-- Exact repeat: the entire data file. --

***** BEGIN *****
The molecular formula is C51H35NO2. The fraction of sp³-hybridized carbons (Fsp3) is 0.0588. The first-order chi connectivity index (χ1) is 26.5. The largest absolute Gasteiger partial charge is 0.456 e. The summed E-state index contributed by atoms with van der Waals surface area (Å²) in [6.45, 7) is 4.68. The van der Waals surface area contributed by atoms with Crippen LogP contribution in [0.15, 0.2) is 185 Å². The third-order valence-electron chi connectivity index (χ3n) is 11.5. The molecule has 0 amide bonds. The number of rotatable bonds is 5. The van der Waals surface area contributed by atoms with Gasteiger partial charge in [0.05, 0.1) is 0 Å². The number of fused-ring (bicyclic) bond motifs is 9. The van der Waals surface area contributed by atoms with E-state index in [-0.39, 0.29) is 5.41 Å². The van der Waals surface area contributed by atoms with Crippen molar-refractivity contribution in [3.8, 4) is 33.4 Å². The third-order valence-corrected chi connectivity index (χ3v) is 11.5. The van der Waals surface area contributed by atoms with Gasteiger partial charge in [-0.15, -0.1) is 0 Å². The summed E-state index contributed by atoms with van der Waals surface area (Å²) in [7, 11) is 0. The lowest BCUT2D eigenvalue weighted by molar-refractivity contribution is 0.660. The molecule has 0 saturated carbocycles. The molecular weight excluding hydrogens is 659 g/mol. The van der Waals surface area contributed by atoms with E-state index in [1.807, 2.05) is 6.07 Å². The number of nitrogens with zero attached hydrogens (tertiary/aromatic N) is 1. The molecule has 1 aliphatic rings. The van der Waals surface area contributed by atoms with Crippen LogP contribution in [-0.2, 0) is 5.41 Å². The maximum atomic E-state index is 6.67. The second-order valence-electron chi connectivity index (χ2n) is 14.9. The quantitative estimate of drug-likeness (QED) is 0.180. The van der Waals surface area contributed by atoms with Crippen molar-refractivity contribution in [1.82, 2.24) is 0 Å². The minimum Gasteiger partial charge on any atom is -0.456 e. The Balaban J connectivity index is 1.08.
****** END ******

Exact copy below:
The molecular formula is C51H35NO2. The fraction of sp³-hybridized carbons (Fsp3) is 0.0588. The first-order chi connectivity index (χ1) is 26.5. The largest absolute Gasteiger partial charge is 0.456 e. The summed E-state index contributed by atoms with van der Waals surface area (Å²) in [6.45, 7) is 4.68. The van der Waals surface area contributed by atoms with Crippen LogP contribution in [0.15, 0.2) is 185 Å². The third-order valence-electron chi connectivity index (χ3n) is 11.5. The molecule has 0 amide bonds. The number of rotatable bonds is 5. The van der Waals surface area contributed by atoms with Gasteiger partial charge in [0.05, 0.1) is 0 Å². The number of fused-ring (bicyclic) bond motifs is 9. The van der Waals surface area contributed by atoms with E-state index in [-0.39, 0.29) is 5.41 Å². The van der Waals surface area contributed by atoms with Crippen molar-refractivity contribution in [3.8, 4) is 33.4 Å². The third-order valence-corrected chi connectivity index (χ3v) is 11.5. The van der Waals surface area contributed by atoms with Gasteiger partial charge in [-0.15, -0.1) is 0 Å². The summed E-state index contributed by atoms with van der Waals surface area (Å²) in [7, 11) is 0. The lowest BCUT2D eigenvalue weighted by molar-refractivity contribution is 0.660. The molecule has 0 saturated carbocycles. The molecular weight excluding hydrogens is 659 g/mol. The van der Waals surface area contributed by atoms with E-state index in [1.807, 2.05) is 6.07 Å². The number of nitrogens with zero attached hydrogens (tertiary/aromatic N) is 1. The molecule has 1 aliphatic rings. The van der Waals surface area contributed by atoms with Crippen LogP contribution in [-0.2, 0) is 5.41 Å². The maximum atomic E-state index is 6.67. The second-order valence-electron chi connectivity index (χ2n) is 14.9. The quantitative estimate of drug-likeness (QED) is 0.180. The van der Waals surface area contributed by atoms with Crippen molar-refractivity contribution in [1.82, 2.24) is 0 Å². The minimum Gasteiger partial charge on any atom is -0.456 e. The Balaban J connectivity index is 1.08.